I travel a lot for work, and to see my family on the East Coast. As such, I keep a fairly close eye on changes in TSA screening, and have always been a bit squicked by the backscatter machines (or porno scanners, as I’ve seen them called). My issue is mostly discomfort with some random person looking at me naked; it’s an invasion of privacy that I don’t appreciate. The health arguments against them seem dubious, but then again, the security argument seems little better. No terrorist plot has been detected at the checkpoint. How large a risk of cancer should I tolerate for no obvious security benefit?
I didn’t get too worked up when the backscatter scanners first came out, because they were being used randomly alongside the standard metal detectors, and you could opt for a pat down instead, which wasn’t awful. But now the choice is between being digitally stripped naked or being frisked like a criminal suspect. As one security consultant put it: “It’s a better way to frisk, but we’re now subjecting the general public to the same frisking that police use with probable cause.”
I’m not a criminal. There’s no probable cause to search me. I’ve flown at least a couple times a year pretty much every year since I was born, and much more than that now that I get to travel for work. If I were a threat to aviation, I think it would’ve become clear by now. Before 9/11, I carried two pocket knives on every flight. I took a railroad spike onto a plane one time, with airport security’s knowledge and permission. I am not a threat to American aviation, and feeling me up or looking at me naked will not make anyone safer. And it certainly shouldn’t make anyone feel safer to know that the government can feel them up or strip them naked just because they want to come home from a business trip (let alone that they can be fined $10,000 for rejecting either option).
I don’t like the idea that flying requires being treated like a criminal. And I don’t know what to do about that.
Yes, the scanners raise health issues and some very important privacy issues, as do the pat-downs. But no less importantly, they are part of what has become an unsustainable security strategy: that is, treating each and ever passenger, from an infant children to uniformed crewmembers, as potential terrorists, and attempting to inspect their bodies and belongings for each and every possible weapon.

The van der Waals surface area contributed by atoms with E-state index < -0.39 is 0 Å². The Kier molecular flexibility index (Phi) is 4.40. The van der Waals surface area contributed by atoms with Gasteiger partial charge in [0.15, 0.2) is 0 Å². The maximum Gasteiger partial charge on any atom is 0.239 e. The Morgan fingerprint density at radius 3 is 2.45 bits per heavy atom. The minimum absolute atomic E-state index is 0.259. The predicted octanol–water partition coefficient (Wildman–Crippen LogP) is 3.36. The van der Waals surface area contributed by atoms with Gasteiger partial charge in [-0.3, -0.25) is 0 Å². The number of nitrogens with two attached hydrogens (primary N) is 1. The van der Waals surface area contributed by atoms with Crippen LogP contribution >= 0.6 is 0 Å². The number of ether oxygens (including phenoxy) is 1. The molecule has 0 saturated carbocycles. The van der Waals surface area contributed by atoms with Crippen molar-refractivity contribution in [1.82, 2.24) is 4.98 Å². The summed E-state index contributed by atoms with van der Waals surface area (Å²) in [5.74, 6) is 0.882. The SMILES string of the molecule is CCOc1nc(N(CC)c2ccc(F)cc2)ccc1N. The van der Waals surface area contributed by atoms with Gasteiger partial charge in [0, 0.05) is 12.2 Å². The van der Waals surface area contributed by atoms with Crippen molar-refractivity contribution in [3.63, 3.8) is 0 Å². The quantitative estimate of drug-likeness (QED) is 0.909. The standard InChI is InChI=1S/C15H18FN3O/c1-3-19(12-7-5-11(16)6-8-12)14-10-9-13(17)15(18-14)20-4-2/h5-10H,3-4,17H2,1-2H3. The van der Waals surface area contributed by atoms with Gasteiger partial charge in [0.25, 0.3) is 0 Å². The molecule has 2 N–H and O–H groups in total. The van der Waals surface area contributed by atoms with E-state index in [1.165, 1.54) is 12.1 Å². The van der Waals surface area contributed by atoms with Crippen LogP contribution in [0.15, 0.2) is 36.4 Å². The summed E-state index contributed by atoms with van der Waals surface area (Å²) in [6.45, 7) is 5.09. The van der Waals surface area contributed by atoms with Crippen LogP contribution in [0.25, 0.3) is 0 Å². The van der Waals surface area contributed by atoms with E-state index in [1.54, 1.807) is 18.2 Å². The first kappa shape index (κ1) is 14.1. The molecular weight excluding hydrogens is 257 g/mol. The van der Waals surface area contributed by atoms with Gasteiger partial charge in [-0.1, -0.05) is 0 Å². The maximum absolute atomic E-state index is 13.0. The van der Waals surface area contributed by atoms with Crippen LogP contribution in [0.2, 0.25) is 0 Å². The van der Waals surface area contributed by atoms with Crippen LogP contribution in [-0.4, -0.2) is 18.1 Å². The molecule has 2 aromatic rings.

A friend today suggested that the solution would be to have one line for people who want to fly with people who have been screened, the other for people willing to fly with those who haven’t. The theory being that this is about herd immunity, that we’re all safer when we all get perved up by TSA.
But I’d pick the second line. Because starting with United 93 (and who knows what happened on the other flights on 9/11), every terrorist attack that got as far as the airport itself has been stopped not by TSA or other screeners, but by the passengers. So I’d rather have an airline system that encourages us to all work together, rather than a system that sets us at odds. Because I’ve flown lots of times, and I have every confidence that none of the other people on any plane I’ve been on would have tolerated any sort of nonsense. A sensible security system would build on that strength, the unity of passengers. Instead, we are instructed to trust and be groped by TSA screeners, the same people who think it’s funny to plant fake coke in people’s bags, and to lie about whether those naked pictures are actually stored. Little wonder that there’s a backlash.